In 1998, baseball fans flocked to the baseball stadiums to watch a race of historic proportions. Mark McGwire and Sammy Sosa were blasting balls into the stratosphere at alarming rates, and Roger Maris’ single season record of 61 home runs was being challenged. McGwire ended up with 70 and Sosa hit 66 as America and the rest of the world watched in awe as these two larger than life men hit prodigious home runs. Two expansion teams, the Tampa Bay Devil Rays and the Arizona Diamondbacks proceeded to join the MLB.

Home runs over the next few years continued to climb, as in 2001, when Barry Bonds then broke McGwire’s record with 73 home runs of his own. Steroids were allegedly running rampant in the MLB and there was no legitimate testing protocol. In 2005, Selig met with US Congress on the issue. Amphetamines were also on the table to be banned. By March 2006, Selig appointed Senator George Mitchell to investigate the usage of performance-enhancing drugs in the MLB. The Mitchell Report, a 409 page document, was released in December 2007 after a 21 month investigation. It released names of many high-profile baseball players who used PEDs.

Because of this report, stricter policing and testing of PEDs has been put in place, as well as very strict penalties if players are caught. Selig has taken flak over the years for not being more proactive in the matter, however, early in the “Steroid Era”, it would have been almost impossible to know how widespread steroid use was.

Selig brought in two expansion teams, brought the MLB out of a dark time after the strike, has improved MLB’s PED testing and punishment policies.  Most importantly, there has been labor peace for 17 years.

Bud Selig never wanted to be the full-time commissioner, but he had been voted unanimously in 1998 when the acting commissioner title was changed to commissioner. In January of 2008, Selig wanted to retire, but after the owners begged him to stay, he signed a 3-year extension. His current contract is set to expire after the 2012 season, about a year from now. He has been adamant that this will be the end of his tenure as Commissioner of Major League Baseball. He will be 78 years old. Since there has not been a search party constructed to find his successor, it can only be assumed that a short list has already been created, or the owners plan to attempt Bud to stay. Many have been on record of saying that they wish he would stay as commissioner for life.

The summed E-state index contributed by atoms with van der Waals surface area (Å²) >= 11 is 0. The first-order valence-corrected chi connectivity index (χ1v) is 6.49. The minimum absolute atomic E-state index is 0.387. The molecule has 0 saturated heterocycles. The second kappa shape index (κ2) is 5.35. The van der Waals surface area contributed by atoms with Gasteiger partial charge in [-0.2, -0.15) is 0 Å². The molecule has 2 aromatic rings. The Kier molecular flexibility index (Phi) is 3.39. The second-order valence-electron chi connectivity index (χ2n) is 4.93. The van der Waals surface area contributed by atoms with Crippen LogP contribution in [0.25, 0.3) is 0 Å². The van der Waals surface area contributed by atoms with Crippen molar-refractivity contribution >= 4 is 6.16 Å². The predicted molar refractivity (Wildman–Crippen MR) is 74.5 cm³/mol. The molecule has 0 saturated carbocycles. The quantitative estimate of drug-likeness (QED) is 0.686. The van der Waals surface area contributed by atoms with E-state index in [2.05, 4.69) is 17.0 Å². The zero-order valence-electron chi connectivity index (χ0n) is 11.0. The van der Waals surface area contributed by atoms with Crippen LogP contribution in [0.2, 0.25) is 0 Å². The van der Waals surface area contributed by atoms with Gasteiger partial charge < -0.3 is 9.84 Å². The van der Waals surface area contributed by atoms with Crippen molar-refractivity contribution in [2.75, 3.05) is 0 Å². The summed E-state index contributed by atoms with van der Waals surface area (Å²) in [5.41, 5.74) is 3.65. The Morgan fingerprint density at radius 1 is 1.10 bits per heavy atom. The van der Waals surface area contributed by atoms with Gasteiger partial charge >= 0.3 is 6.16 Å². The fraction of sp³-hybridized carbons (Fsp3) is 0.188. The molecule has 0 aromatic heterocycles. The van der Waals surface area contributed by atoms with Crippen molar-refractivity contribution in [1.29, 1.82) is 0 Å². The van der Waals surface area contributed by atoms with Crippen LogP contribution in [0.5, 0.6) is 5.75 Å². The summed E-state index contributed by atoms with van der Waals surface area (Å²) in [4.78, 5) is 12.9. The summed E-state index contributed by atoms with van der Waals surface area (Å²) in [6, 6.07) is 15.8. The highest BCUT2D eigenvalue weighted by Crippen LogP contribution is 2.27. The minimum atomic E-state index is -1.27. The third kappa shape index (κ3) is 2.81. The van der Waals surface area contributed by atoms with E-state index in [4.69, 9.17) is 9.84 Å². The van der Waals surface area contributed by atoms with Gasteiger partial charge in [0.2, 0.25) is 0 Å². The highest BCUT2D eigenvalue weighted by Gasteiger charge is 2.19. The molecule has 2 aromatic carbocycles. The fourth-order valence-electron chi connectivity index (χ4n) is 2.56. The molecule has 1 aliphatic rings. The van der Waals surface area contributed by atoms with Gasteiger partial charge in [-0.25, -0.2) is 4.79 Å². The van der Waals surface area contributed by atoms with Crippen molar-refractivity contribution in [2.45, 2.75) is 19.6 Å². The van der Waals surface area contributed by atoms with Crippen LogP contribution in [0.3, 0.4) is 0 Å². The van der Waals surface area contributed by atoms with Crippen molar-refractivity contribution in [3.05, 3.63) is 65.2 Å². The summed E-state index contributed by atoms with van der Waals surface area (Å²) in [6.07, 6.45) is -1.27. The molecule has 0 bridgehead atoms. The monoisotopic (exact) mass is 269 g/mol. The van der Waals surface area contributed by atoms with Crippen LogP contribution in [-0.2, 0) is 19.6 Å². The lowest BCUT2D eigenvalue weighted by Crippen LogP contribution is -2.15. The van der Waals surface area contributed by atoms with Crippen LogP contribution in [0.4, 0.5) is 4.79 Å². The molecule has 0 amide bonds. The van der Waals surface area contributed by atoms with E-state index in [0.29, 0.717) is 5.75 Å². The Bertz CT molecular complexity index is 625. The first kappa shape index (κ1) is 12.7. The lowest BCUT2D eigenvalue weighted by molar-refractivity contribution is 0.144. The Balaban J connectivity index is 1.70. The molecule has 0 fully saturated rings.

Major League Baseball must at least entertain the notion that Selig will not be returning as commissioner, and thus, must include these people on their list of candidates:

Andy MacPhail
He has the lineage to succeed in this role. His father Lee was the GM and president of the Baltimore Orioles from 1958-1966. He then became president of the American League and is enshrined in the Hall of Fame. Andy’s grandfather, Larry, was a chief executive with the Cincinnati Reds, Brooklyn Dodgers and New York Yankees. It has been said he was one of the main driving forces of televising baseball games regularly as well as playing night games. Andy has 2 World Series rings as a GM with the Minnesota Twins, and was the president and CEO of the Chicago Cubs from 1994 to 2006, when he took a job as the President of Baseball Operations with the Baltimore Orioles. He recently stepped down from this role, and has been suggested as a man who could succeed as the commissioner. MacPhail understands the history of the MLB and the commissioner’s role, and has been involved in baseball in many different facets.

Tim Brosnan
Brosnan is currently serving as the Executive Vice President, Business of the MLB. He has been in this role since February of 2000. Tim’s roles with the MLB include licensing, broadcasting both domestically and internationally, and special events. Since the MLB is making every effort to grow globally, it should be noted that Brosnan began working in the Commissioner’s Office in 1991 as Vice President of International Business Affairs. His work internationally would include the many trips to Asia for teams, as well as directly working with the World Baseball Classic.